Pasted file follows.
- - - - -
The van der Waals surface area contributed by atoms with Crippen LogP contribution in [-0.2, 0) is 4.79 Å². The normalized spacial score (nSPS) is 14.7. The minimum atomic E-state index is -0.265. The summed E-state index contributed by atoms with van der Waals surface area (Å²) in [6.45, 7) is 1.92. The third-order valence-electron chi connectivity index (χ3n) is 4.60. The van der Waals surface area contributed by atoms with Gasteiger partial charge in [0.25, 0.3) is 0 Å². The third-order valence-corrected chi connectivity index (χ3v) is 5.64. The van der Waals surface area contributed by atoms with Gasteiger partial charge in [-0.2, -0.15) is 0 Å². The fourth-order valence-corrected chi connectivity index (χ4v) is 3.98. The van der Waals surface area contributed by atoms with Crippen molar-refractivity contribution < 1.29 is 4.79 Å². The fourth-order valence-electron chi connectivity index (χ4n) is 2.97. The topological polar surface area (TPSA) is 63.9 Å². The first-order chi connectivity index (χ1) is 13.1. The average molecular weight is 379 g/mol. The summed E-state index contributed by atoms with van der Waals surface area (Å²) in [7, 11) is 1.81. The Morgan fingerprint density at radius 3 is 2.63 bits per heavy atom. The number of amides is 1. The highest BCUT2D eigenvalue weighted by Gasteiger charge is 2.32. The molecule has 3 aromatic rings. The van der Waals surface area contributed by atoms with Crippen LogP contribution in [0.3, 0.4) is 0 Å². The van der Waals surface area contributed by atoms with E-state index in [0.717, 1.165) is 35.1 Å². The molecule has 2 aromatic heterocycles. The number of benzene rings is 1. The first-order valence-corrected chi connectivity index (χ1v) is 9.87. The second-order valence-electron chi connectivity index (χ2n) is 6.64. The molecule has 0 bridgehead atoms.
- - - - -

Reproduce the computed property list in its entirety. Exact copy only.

The van der Waals surface area contributed by atoms with Crippen LogP contribution in [-0.2, 0) is 4.79 Å². The normalized spacial score (nSPS) is 14.7. The minimum atomic E-state index is -0.265. The summed E-state index contributed by atoms with van der Waals surface area (Å²) in [6.45, 7) is 1.92. The third-order valence-electron chi connectivity index (χ3n) is 4.60. The van der Waals surface area contributed by atoms with Gasteiger partial charge in [0.25, 0.3) is 0 Å². The third-order valence-corrected chi connectivity index (χ3v) is 5.64. The van der Waals surface area contributed by atoms with Gasteiger partial charge in [-0.2, -0.15) is 0 Å². The fourth-order valence-corrected chi connectivity index (χ4v) is 3.98. The van der Waals surface area contributed by atoms with Crippen molar-refractivity contribution < 1.29 is 4.79 Å². The fourth-order valence-electron chi connectivity index (χ4n) is 2.97. The topological polar surface area (TPSA) is 63.9 Å². The first-order chi connectivity index (χ1) is 13.1. The average molecular weight is 379 g/mol. The summed E-state index contributed by atoms with van der Waals surface area (Å²) in [7, 11) is 1.81. The Morgan fingerprint density at radius 3 is 2.63 bits per heavy atom. The number of amides is 1. The highest BCUT2D eigenvalue weighted by Gasteiger charge is 2.32. The molecule has 3 aromatic rings. The van der Waals surface area contributed by atoms with Crippen LogP contribution in [0.3, 0.4) is 0 Å². The van der Waals surface area contributed by atoms with E-state index in [0.717, 1.165) is 35.1 Å². The molecule has 2 aromatic heterocycles. The number of benzene rings is 1. The first-order valence-corrected chi connectivity index (χ1v) is 9.87. The second-order valence-electron chi connectivity index (χ2n) is 6.64. The molecule has 0 bridgehead atoms.